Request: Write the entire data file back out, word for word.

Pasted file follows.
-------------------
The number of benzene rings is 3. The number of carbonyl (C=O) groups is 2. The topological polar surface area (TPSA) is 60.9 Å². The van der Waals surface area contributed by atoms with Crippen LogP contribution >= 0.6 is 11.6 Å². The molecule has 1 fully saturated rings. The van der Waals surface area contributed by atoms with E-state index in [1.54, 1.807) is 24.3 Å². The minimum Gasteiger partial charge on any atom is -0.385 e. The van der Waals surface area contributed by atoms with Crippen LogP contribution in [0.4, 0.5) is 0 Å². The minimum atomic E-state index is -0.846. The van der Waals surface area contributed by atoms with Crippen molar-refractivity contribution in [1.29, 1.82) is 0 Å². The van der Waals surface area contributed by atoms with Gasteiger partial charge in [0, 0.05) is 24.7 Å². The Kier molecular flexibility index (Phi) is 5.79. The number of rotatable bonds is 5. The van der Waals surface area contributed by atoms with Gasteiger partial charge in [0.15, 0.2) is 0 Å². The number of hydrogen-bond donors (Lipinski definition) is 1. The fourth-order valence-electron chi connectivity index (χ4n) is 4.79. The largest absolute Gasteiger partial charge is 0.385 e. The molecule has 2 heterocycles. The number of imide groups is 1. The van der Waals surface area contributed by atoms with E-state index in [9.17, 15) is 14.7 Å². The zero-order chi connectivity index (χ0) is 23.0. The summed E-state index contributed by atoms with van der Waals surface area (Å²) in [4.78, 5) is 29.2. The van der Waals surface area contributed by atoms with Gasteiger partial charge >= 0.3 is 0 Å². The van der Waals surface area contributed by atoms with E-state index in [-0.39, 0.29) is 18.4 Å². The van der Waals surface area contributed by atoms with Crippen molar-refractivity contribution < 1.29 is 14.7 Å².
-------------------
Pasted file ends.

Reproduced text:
The number of benzene rings is 3. The number of carbonyl (C=O) groups is 2. The topological polar surface area (TPSA) is 60.9 Å². The van der Waals surface area contributed by atoms with Crippen LogP contribution >= 0.6 is 11.6 Å². The molecule has 1 fully saturated rings. The van der Waals surface area contributed by atoms with E-state index in [1.54, 1.807) is 24.3 Å². The minimum Gasteiger partial charge on any atom is -0.385 e. The van der Waals surface area contributed by atoms with Crippen LogP contribution in [0.4, 0.5) is 0 Å². The minimum atomic E-state index is -0.846. The van der Waals surface area contributed by atoms with Crippen molar-refractivity contribution in [1.29, 1.82) is 0 Å². The van der Waals surface area contributed by atoms with Gasteiger partial charge in [0, 0.05) is 24.7 Å². The Kier molecular flexibility index (Phi) is 5.79. The number of rotatable bonds is 5. The van der Waals surface area contributed by atoms with Gasteiger partial charge in [0.15, 0.2) is 0 Å². The number of hydrogen-bond donors (Lipinski definition) is 1. The fourth-order valence-electron chi connectivity index (χ4n) is 4.79. The largest absolute Gasteiger partial charge is 0.385 e. The molecule has 2 heterocycles. The number of imide groups is 1. The van der Waals surface area contributed by atoms with E-state index in [9.17, 15) is 14.7 Å². The zero-order chi connectivity index (χ0) is 23.0. The summed E-state index contributed by atoms with van der Waals surface area (Å²) in [4.78, 5) is 29.2. The van der Waals surface area contributed by atoms with Gasteiger partial charge >= 0.3 is 0 Å². The van der Waals surface area contributed by atoms with E-state index in [-0.39, 0.29) is 18.4 Å². The van der Waals surface area contributed by atoms with Crippen molar-refractivity contribution < 1.29 is 14.7 Å².